Timestamp.round(freq, ambiguous='raise', nonexistent='raise')#

Round the Timestamp to the specified resolution.


Frequency string indicating the rounding resolution.

ambiguousbool or {‘raise’, ‘NaT’}, default ‘raise’

The behavior is as follows:

  • bool contains flags to determine if time is dst or not (note that this flag is only applicable for ambiguous fall dst dates).

  • ‘NaT’ will return NaT for an ambiguous time.

  • ‘raise’ will raise an AmbiguousTimeError for an ambiguous time.

nonexistent{‘raise’, ‘shift_forward’, ‘shift_backward, ‘NaT’, timedelta}, default ‘raise’

A nonexistent time does not exist in a particular timezone where clocks moved forward due to DST.

  • ‘shift_forward’ will shift the nonexistent time forward to the closest existing time.

  • ‘shift_backward’ will shift the nonexistent time backward to the closest existing time.

  • ‘NaT’ will return NaT where there are nonexistent times.

  • timedelta objects will shift nonexistent times by the timedelta.

  • ‘raise’ will raise an NonExistentTimeError if there are nonexistent times.

a new Timestamp rounded to the given resolution of freq
ValueError if the freq cannot be converted


If the Timestamp has a timezone, rounding will take place relative to the local (“wall”) time and re-localized to the same timezone. When rounding near daylight savings time, use nonexistent and ambiguous to control the re-localization behavior.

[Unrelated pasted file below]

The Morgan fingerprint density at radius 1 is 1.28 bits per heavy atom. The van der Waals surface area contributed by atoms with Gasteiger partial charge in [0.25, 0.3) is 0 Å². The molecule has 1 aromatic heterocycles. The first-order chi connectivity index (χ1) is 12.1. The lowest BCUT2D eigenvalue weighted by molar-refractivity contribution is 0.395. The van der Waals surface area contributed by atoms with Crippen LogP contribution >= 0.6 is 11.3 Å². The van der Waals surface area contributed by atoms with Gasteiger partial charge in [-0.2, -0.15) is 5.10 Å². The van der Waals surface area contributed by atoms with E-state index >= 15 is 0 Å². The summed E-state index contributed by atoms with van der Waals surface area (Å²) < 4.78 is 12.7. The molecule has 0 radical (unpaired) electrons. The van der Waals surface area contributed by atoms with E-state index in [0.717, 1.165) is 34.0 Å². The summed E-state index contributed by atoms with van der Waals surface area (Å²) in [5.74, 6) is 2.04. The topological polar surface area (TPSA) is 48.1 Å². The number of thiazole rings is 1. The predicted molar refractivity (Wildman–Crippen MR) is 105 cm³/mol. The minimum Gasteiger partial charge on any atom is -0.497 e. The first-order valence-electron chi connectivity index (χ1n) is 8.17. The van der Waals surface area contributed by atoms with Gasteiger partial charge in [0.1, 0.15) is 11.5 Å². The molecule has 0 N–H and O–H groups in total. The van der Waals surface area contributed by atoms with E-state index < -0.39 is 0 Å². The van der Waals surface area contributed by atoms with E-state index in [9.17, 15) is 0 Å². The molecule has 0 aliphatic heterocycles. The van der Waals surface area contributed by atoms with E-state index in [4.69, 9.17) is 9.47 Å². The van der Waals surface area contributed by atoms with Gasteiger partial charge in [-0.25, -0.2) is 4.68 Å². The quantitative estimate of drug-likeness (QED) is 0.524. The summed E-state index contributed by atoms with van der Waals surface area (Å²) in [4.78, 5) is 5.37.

Create a timestamp object:

>>> ts = pd.Timestamp('2020-03-14T15:32:52.192548651')

A timestamp can be rounded using multiple frequency units:

>>> ts.round(freq='H') # hour
Timestamp('2020-03-14 16:00:00')
>>> ts.round(freq='T') # minute
Timestamp('2020-03-14 15:33:00')
>>> ts.round(freq='S') # seconds
Timestamp('2020-03-14 15:32:52')
>>> ts.round(freq='L') # milliseconds
Timestamp('2020-03-14 15:32:52.193000')

freq can also be a multiple of a single unit, like ‘5T’ (i.e. 5 minutes):

>>> ts.round(freq='5T')
Timestamp('2020-03-14 15:35:00')

or a combination of multiple units, like ‘1H30T’ (i.e. 1 hour and 30 minutes):

>>> ts.round(freq='1H30T')
Timestamp('2020-03-14 15:00:00')

Analogous for pd.NaT:

>>> pd.NaT.round()

When rounding near a daylight savings time transition, use ambiguous or nonexistent to control how the timestamp should be re-localized.

>>> ts_tz = pd.Timestamp("2021-10-31 01:30:00").tz_localize("Europe/Amsterdam")
>>> ts_tz.round("H", ambiguous=False)
Timestamp('2021-10-31 02:00:00+0100', tz='Europe/Amsterdam')
>>> ts_tz.round("H", ambiguous=True)
Timestamp('2021-10-31 02:00:00+0200', tz='Europe/Amsterdam')